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I recently picked up a Rubik's Cube, intending to refine my ability to mentally work with three-dimensional representations.

But it seems there are two ways of solving the Cube: just play and play and seek patterns on your own, or memorize some algorithms which teach you to efficiently solve the puzzle.

Neither seems satisfactory, since both only incidentally will provide practice on 3D visualization, but without any guidance to focus my effort more forcefully on that aspect.

Specifically, I'm trying to improve my 3D visualization skill via the Rubik's Cube. I believe that would be the same cognitive skill that is tested as the Vandenberg and Kuse Mental Rotations Test, although if there are distinctions, I'd be happy to learn about them.

If there's research that indicates other ways spatial reasoning can be practiced and improved, I'd appreciate that as well.

Does anyone have any recommendations, or pointers offsite?

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  • $\begingroup$ I might just be tired, but I'm having a hard time understanding your question. Are you asking about the contribution of the Rubik's Cube to 3D visualisation abilities? Are you asking about whether 3D visualisation can be practiced? Are you asking how you personally can improve your 3D visualisation? $\endgroup$ – Seanny123 Jun 25 '18 at 17:16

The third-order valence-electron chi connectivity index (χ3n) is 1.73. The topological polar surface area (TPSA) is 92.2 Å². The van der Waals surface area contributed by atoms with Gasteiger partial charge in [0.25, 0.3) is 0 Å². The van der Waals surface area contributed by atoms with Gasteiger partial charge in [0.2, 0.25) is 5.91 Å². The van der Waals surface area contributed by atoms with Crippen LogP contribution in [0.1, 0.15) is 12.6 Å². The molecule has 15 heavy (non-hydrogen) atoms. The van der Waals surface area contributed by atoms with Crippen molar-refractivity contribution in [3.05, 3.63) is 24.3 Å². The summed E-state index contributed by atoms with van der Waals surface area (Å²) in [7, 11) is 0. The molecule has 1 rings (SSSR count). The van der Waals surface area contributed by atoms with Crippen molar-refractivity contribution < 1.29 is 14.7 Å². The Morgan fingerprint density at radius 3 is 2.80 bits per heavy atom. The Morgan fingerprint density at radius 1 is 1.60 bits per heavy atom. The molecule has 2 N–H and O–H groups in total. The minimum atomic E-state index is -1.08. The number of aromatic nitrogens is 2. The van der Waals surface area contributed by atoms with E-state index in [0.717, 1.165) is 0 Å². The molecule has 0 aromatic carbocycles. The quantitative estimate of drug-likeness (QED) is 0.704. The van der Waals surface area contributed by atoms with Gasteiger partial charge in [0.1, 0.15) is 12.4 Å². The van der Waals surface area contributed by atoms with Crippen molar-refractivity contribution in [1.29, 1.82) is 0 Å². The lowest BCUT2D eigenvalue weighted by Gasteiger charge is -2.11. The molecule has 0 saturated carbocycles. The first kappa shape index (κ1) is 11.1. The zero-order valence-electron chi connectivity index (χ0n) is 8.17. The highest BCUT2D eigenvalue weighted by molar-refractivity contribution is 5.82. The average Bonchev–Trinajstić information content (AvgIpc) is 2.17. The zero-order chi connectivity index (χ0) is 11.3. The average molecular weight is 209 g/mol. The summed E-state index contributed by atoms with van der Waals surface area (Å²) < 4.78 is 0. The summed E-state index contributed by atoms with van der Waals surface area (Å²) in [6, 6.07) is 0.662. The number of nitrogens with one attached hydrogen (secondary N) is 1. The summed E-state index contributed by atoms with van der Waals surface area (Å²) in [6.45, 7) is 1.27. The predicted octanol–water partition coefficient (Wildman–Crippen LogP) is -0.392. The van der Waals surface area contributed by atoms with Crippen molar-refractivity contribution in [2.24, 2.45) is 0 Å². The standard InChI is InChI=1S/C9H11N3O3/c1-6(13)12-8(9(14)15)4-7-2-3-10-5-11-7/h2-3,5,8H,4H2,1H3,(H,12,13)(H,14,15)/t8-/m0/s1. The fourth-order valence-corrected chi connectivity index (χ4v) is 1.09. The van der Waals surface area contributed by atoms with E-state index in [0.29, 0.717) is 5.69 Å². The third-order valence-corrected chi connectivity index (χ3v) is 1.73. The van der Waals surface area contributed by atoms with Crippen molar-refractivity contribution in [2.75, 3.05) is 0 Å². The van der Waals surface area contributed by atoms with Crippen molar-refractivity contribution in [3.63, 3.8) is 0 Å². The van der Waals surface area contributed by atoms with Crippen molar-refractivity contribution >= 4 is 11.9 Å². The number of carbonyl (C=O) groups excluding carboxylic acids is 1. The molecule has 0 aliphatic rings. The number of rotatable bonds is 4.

• $\begingroup$ The last of those three, although anything on the others would be welcome. My primary goal is to build up the skill. I called it 3D visualization, although I just did a little searching and see that "spatial reasoning" may be another term. I score very well on spatial reasoning tests, but that doesn't seem to be translating well to thinking about the colors of cubes on faces I can't see. But I'd also be in the other two. Obviously, if it can't be practiced, my initial goal would be impossible, and I'd like to find out why. $\endgroup$ – MrRedwood Jun 26 '18 at 0:12
  • $\begingroup$ Could you please edit your question with the clarifications you made in your comment? $\endgroup$ – Seanny123 Jul 8 '18 at 23:42
  • $\begingroup$ Done. Thanks for your sustained attention. I'm a teacher and this has got me thinking: there are a number of things that we know how to test, but which we don't explicitly teach. Many professions (such as dentists and surgeons, as well as bus or truck drivers) rely heavily on spatial visualization, as the current example. $\endgroup$ – MrRedwood Jul 9 '18 at 4:28

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